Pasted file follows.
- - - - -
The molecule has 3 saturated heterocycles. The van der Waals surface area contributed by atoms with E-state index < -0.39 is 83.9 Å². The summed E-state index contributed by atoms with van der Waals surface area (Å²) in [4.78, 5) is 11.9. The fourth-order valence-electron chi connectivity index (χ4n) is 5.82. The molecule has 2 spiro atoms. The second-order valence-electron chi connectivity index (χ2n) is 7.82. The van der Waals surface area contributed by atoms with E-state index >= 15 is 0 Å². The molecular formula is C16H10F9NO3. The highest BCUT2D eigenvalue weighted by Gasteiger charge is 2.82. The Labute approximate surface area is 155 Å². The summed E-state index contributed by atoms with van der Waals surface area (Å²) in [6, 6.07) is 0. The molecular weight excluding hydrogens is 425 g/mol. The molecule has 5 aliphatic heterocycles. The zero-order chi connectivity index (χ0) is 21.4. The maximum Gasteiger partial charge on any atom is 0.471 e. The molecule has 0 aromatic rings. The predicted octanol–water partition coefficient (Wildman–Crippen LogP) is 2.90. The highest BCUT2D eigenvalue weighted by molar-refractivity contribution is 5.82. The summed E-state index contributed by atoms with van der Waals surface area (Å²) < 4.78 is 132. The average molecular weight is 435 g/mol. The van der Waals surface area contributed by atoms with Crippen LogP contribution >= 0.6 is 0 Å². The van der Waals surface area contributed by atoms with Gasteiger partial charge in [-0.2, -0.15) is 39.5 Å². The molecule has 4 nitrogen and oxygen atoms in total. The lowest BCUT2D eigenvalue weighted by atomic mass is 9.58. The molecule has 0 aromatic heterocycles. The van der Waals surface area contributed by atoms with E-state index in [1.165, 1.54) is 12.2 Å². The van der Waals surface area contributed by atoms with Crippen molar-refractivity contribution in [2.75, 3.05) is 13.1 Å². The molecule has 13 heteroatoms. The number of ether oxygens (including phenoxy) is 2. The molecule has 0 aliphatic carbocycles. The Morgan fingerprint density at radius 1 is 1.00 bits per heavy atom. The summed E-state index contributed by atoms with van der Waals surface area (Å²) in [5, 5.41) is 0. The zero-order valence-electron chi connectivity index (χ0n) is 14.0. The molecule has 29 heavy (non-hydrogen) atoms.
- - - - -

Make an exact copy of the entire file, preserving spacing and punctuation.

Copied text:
The molecule has 3 saturated heterocycles. The van der Waals surface area contributed by atoms with E-state index < -0.39 is 83.9 Å². The summed E-state index contributed by atoms with van der Waals surface area (Å²) in [4.78, 5) is 11.9. The fourth-order valence-electron chi connectivity index (χ4n) is 5.82. The molecule has 2 spiro atoms. The second-order valence-electron chi connectivity index (χ2n) is 7.82. The van der Waals surface area contributed by atoms with E-state index >= 15 is 0 Å². The molecular formula is C16H10F9NO3. The highest BCUT2D eigenvalue weighted by Gasteiger charge is 2.82. The Labute approximate surface area is 155 Å². The summed E-state index contributed by atoms with van der Waals surface area (Å²) in [6, 6.07) is 0. The molecular weight excluding hydrogens is 425 g/mol. The molecule has 5 aliphatic heterocycles. The zero-order chi connectivity index (χ0) is 21.4. The maximum Gasteiger partial charge on any atom is 0.471 e. The molecule has 0 aromatic rings. The predicted octanol–water partition coefficient (Wildman–Crippen LogP) is 2.90. The highest BCUT2D eigenvalue weighted by molar-refractivity contribution is 5.82. The summed E-state index contributed by atoms with van der Waals surface area (Å²) < 4.78 is 132. The average molecular weight is 435 g/mol. The van der Waals surface area contributed by atoms with Crippen LogP contribution >= 0.6 is 0 Å². The van der Waals surface area contributed by atoms with Gasteiger partial charge in [-0.2, -0.15) is 39.5 Å². The molecule has 4 nitrogen and oxygen atoms in total. The lowest BCUT2D eigenvalue weighted by atomic mass is 9.58. The molecule has 0 aromatic heterocycles. The van der Waals surface area contributed by atoms with E-state index in [1.165, 1.54) is 12.2 Å². The van der Waals surface area contributed by atoms with Crippen molar-refractivity contribution in [2.75, 3.05) is 13.1 Å². The molecule has 13 heteroatoms. The number of ether oxygens (including phenoxy) is 2. The molecule has 0 aliphatic carbocycles. The Morgan fingerprint density at radius 1 is 1.00 bits per heavy atom. The summed E-state index contributed by atoms with van der Waals surface area (Å²) in [5, 5.41) is 0. The zero-order valence-electron chi connectivity index (χ0n) is 14.0. The molecule has 29 heavy (non-hydrogen) atoms.